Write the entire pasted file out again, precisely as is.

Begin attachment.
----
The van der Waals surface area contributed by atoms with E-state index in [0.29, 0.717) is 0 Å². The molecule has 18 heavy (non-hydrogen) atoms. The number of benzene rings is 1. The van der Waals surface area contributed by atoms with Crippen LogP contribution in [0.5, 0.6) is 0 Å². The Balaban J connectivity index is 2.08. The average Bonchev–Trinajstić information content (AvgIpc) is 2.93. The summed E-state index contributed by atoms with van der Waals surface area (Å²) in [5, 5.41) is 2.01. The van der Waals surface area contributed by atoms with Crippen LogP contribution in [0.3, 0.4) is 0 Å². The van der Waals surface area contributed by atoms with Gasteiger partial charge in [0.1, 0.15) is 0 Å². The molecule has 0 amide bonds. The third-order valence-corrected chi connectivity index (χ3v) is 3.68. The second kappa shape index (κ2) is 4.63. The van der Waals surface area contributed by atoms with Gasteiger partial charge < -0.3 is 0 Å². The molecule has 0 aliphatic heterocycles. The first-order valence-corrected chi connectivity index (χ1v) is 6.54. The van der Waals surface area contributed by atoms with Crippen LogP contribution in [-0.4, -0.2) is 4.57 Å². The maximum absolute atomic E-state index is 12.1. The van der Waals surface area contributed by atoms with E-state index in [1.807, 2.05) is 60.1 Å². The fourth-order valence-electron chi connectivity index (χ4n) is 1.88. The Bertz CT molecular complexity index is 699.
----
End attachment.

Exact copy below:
The van der Waals surface area contributed by atoms with E-state index in [0.29, 0.717) is 0 Å². The molecule has 18 heavy (non-hydrogen) atoms. The number of benzene rings is 1. The van der Waals surface area contributed by atoms with Crippen LogP contribution in [0.5, 0.6) is 0 Å². The Balaban J connectivity index is 2.08. The average Bonchev–Trinajstić information content (AvgIpc) is 2.93. The summed E-state index contributed by atoms with van der Waals surface area (Å²) in [5, 5.41) is 2.01. The van der Waals surface area contributed by atoms with Crippen LogP contribution in [0.3, 0.4) is 0 Å². The van der Waals surface area contributed by atoms with Gasteiger partial charge in [0.1, 0.15) is 0 Å². The molecule has 0 amide bonds. The third-order valence-corrected chi connectivity index (χ3v) is 3.68. The second kappa shape index (κ2) is 4.63. The van der Waals surface area contributed by atoms with Gasteiger partial charge < -0.3 is 0 Å². The molecule has 0 aliphatic heterocycles. The first-order valence-corrected chi connectivity index (χ1v) is 6.54. The van der Waals surface area contributed by atoms with Crippen LogP contribution in [-0.4, -0.2) is 4.57 Å². The maximum absolute atomic E-state index is 12.1. The van der Waals surface area contributed by atoms with E-state index in [1.807, 2.05) is 60.1 Å². The fourth-order valence-electron chi connectivity index (χ4n) is 1.88. The Bertz CT molecular complexity index is 699.